Agricultural Economics Department
Date of this Version
The amount of water stored in Lake McConaughy reached a historical low in the Fall of 2004 and again in 2006. In 2005 and 2006 CNPPID irrigators received less than a full supply of Lake McConaughy water for the first time since the system came on line over 60 years ago. Electric power interests, recreation interests and the regional economy have also been adversely affected by low water levels. What, if anything should the State of Nebraska do to minimize the adverse impacts from this situation and/or prevent it from developing again in the future?
The most critical policy issue concerns the potential effects of diminished water supplies on irrigation, hydropower, recreation resources and the regional economy. The policy choices consist of leaving more water in Lake McConaughy during drought periods, reducing upstream groundwater irrigation, and investments to provide directly for regional economic development. Economists at UNL recently analyzed the effects of Lake McConaughy management options on the different water using groups and on the regional economy (Supalla et al., 2006).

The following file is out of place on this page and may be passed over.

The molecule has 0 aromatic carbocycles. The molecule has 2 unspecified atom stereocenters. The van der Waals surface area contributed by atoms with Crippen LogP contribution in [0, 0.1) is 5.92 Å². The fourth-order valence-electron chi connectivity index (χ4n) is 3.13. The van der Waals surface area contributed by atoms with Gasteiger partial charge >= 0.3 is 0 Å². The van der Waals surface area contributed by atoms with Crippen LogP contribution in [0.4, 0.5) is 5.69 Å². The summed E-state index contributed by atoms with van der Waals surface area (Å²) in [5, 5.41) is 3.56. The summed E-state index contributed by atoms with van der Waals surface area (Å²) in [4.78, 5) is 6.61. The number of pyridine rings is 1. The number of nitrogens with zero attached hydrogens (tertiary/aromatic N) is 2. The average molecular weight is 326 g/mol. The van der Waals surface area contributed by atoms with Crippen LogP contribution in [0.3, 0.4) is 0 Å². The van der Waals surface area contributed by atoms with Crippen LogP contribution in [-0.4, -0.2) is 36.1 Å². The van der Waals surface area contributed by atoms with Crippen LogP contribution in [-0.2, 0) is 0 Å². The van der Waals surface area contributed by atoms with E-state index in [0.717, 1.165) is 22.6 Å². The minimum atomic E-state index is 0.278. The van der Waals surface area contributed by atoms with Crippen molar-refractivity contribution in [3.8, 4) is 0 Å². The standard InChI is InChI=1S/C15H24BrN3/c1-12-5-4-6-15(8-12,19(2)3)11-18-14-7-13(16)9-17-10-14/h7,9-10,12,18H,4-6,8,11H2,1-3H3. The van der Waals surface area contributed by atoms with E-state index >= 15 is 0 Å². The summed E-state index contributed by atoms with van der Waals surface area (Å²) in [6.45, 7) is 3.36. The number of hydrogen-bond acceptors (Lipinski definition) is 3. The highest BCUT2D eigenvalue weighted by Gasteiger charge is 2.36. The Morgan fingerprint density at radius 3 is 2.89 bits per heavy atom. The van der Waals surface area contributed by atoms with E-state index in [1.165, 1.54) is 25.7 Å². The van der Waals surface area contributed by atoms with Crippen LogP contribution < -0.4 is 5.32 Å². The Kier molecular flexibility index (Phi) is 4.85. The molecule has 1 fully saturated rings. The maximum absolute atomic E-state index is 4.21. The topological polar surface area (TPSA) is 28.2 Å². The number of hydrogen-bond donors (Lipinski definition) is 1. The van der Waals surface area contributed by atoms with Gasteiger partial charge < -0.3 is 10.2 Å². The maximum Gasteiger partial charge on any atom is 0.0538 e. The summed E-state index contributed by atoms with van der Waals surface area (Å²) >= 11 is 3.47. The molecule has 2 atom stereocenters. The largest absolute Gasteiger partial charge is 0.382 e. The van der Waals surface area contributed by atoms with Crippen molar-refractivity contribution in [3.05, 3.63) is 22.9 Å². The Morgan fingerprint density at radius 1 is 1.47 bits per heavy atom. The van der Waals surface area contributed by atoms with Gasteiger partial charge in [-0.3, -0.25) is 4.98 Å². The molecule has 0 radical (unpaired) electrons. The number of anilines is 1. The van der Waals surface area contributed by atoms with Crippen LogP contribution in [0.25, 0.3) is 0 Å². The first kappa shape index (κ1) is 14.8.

Supalla, Raymond J., T. Buell and S. Stricker, “Economics of Management Options for Lake McConaughy,” Department of Agricultural Economics Research Report, University of Nebraska – Lincoln (forthcoming). November 29, 2006.